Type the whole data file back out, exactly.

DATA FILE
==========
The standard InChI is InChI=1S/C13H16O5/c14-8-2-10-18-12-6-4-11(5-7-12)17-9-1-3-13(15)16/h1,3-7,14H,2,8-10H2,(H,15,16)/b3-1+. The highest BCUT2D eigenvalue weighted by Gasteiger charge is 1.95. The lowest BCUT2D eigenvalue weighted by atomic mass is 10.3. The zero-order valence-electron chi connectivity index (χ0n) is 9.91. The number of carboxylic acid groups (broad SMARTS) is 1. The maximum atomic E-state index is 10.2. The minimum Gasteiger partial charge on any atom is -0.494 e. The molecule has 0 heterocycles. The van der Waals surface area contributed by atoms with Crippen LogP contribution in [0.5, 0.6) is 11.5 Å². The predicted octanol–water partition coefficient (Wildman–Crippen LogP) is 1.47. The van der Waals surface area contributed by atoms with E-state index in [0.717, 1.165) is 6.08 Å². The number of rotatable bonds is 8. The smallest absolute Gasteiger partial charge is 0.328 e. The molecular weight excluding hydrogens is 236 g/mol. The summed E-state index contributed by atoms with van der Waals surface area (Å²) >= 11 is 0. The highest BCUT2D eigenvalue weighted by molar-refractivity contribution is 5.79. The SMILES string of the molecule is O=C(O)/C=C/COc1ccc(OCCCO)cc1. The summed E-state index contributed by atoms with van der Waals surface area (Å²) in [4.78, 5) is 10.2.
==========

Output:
The standard InChI is InChI=1S/C13H16O5/c14-8-2-10-18-12-6-4-11(5-7-12)17-9-1-3-13(15)16/h1,3-7,14H,2,8-10H2,(H,15,16)/b3-1+. The highest BCUT2D eigenvalue weighted by Gasteiger charge is 1.95. The lowest BCUT2D eigenvalue weighted by atomic mass is 10.3. The zero-order valence-electron chi connectivity index (χ0n) is 9.91. The number of carboxylic acid groups (broad SMARTS) is 1. The maximum atomic E-state index is 10.2. The minimum Gasteiger partial charge on any atom is -0.494 e. The molecule has 0 heterocycles. The van der Waals surface area contributed by atoms with Crippen LogP contribution in [0.5, 0.6) is 11.5 Å². The predicted octanol–water partition coefficient (Wildman–Crippen LogP) is 1.47. The van der Waals surface area contributed by atoms with E-state index in [0.717, 1.165) is 6.08 Å². The number of rotatable bonds is 8. The smallest absolute Gasteiger partial charge is 0.328 e. The molecular weight excluding hydrogens is 236 g/mol. The summed E-state index contributed by atoms with van der Waals surface area (Å²) >= 11 is 0. The highest BCUT2D eigenvalue weighted by molar-refractivity contribution is 5.79. The SMILES string of the molecule is O=C(O)/C=C/COc1ccc(OCCCO)cc1. The summed E-state index contributed by atoms with van der Waals surface area (Å²) in [4.78, 5) is 10.2.